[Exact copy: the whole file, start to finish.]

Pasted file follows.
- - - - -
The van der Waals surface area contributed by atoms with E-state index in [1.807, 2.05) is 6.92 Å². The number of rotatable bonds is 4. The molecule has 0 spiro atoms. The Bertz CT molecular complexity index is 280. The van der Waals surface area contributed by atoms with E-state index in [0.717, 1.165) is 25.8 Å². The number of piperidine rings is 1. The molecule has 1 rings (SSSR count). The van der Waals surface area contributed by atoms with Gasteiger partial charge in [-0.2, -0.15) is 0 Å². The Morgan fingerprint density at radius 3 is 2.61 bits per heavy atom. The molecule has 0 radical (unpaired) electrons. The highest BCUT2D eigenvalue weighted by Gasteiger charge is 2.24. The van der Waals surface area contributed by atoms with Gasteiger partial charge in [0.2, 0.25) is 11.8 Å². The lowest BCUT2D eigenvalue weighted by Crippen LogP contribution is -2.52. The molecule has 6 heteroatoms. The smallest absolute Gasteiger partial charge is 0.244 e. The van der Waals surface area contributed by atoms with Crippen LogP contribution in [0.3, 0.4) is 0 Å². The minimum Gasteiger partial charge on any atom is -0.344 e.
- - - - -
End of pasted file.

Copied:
The van der Waals surface area contributed by atoms with E-state index in [1.807, 2.05) is 6.92 Å². The number of rotatable bonds is 4. The molecule has 0 spiro atoms. The Bertz CT molecular complexity index is 280. The van der Waals surface area contributed by atoms with E-state index in [0.717, 1.165) is 25.8 Å². The number of piperidine rings is 1. The molecule has 1 rings (SSSR count). The van der Waals surface area contributed by atoms with Gasteiger partial charge in [-0.2, -0.15) is 0 Å². The Morgan fingerprint density at radius 3 is 2.61 bits per heavy atom. The molecule has 0 radical (unpaired) electrons. The highest BCUT2D eigenvalue weighted by Gasteiger charge is 2.24. The van der Waals surface area contributed by atoms with Gasteiger partial charge in [0.2, 0.25) is 11.8 Å². The lowest BCUT2D eigenvalue weighted by Crippen LogP contribution is -2.52. The molecule has 6 heteroatoms. The smallest absolute Gasteiger partial charge is 0.244 e. The van der Waals surface area contributed by atoms with Crippen LogP contribution in [0.3, 0.4) is 0 Å². The minimum Gasteiger partial charge on any atom is -0.344 e.